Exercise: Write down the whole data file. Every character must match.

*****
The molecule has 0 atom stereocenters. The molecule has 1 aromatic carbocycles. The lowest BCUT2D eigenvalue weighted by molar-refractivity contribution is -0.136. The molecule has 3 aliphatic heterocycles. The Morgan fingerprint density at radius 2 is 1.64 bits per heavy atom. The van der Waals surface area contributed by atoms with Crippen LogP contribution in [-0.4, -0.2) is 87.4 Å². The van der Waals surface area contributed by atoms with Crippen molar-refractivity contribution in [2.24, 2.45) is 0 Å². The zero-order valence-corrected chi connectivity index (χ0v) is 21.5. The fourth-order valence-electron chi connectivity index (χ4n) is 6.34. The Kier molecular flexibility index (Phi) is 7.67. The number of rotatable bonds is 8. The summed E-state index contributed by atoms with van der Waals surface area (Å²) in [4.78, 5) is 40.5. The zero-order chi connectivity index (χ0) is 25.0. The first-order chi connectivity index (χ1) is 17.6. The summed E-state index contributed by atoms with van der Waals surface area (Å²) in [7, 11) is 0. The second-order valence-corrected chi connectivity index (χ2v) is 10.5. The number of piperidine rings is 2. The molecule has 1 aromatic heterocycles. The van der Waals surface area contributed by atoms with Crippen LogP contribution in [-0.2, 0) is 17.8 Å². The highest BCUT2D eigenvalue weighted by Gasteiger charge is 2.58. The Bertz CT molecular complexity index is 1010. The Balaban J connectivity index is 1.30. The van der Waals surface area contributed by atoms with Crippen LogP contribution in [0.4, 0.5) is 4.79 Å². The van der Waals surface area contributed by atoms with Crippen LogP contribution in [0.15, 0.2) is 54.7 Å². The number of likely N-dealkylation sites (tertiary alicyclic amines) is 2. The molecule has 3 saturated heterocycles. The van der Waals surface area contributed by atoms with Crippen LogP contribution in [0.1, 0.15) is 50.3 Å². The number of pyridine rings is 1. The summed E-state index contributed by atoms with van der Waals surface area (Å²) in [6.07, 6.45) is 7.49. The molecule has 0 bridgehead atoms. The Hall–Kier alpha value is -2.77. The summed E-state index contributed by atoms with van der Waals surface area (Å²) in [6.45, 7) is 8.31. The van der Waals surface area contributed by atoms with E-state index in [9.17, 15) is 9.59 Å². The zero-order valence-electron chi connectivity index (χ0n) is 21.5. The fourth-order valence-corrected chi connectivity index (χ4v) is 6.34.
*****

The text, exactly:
The molecule has 0 atom stereocenters. The molecule has 1 aromatic carbocycles. The lowest BCUT2D eigenvalue weighted by molar-refractivity contribution is -0.136. The molecule has 3 aliphatic heterocycles. The Morgan fingerprint density at radius 2 is 1.64 bits per heavy atom. The van der Waals surface area contributed by atoms with Crippen LogP contribution in [-0.4, -0.2) is 87.4 Å². The van der Waals surface area contributed by atoms with Crippen molar-refractivity contribution in [2.24, 2.45) is 0 Å². The zero-order valence-corrected chi connectivity index (χ0v) is 21.5. The fourth-order valence-electron chi connectivity index (χ4n) is 6.34. The Kier molecular flexibility index (Phi) is 7.67. The number of rotatable bonds is 8. The summed E-state index contributed by atoms with van der Waals surface area (Å²) in [4.78, 5) is 40.5. The zero-order chi connectivity index (χ0) is 25.0. The first-order chi connectivity index (χ1) is 17.6. The summed E-state index contributed by atoms with van der Waals surface area (Å²) in [7, 11) is 0. The second-order valence-corrected chi connectivity index (χ2v) is 10.5. The number of piperidine rings is 2. The molecule has 1 aromatic heterocycles. The van der Waals surface area contributed by atoms with Crippen LogP contribution in [-0.2, 0) is 17.8 Å². The highest BCUT2D eigenvalue weighted by Gasteiger charge is 2.58. The Bertz CT molecular complexity index is 1010. The Balaban J connectivity index is 1.30. The van der Waals surface area contributed by atoms with Crippen LogP contribution in [0.4, 0.5) is 4.79 Å². The van der Waals surface area contributed by atoms with Crippen LogP contribution in [0.15, 0.2) is 54.7 Å². The number of likely N-dealkylation sites (tertiary alicyclic amines) is 2. The molecule has 3 saturated heterocycles. The van der Waals surface area contributed by atoms with Crippen LogP contribution in [0.1, 0.15) is 50.3 Å². The number of pyridine rings is 1. The summed E-state index contributed by atoms with van der Waals surface area (Å²) in [6.07, 6.45) is 7.49. The molecule has 0 bridgehead atoms. The Hall–Kier alpha value is -2.77. The summed E-state index contributed by atoms with van der Waals surface area (Å²) in [6.45, 7) is 8.31. The van der Waals surface area contributed by atoms with E-state index in [9.17, 15) is 9.59 Å². The zero-order valence-electron chi connectivity index (χ0n) is 21.5. The fourth-order valence-corrected chi connectivity index (χ4v) is 6.34.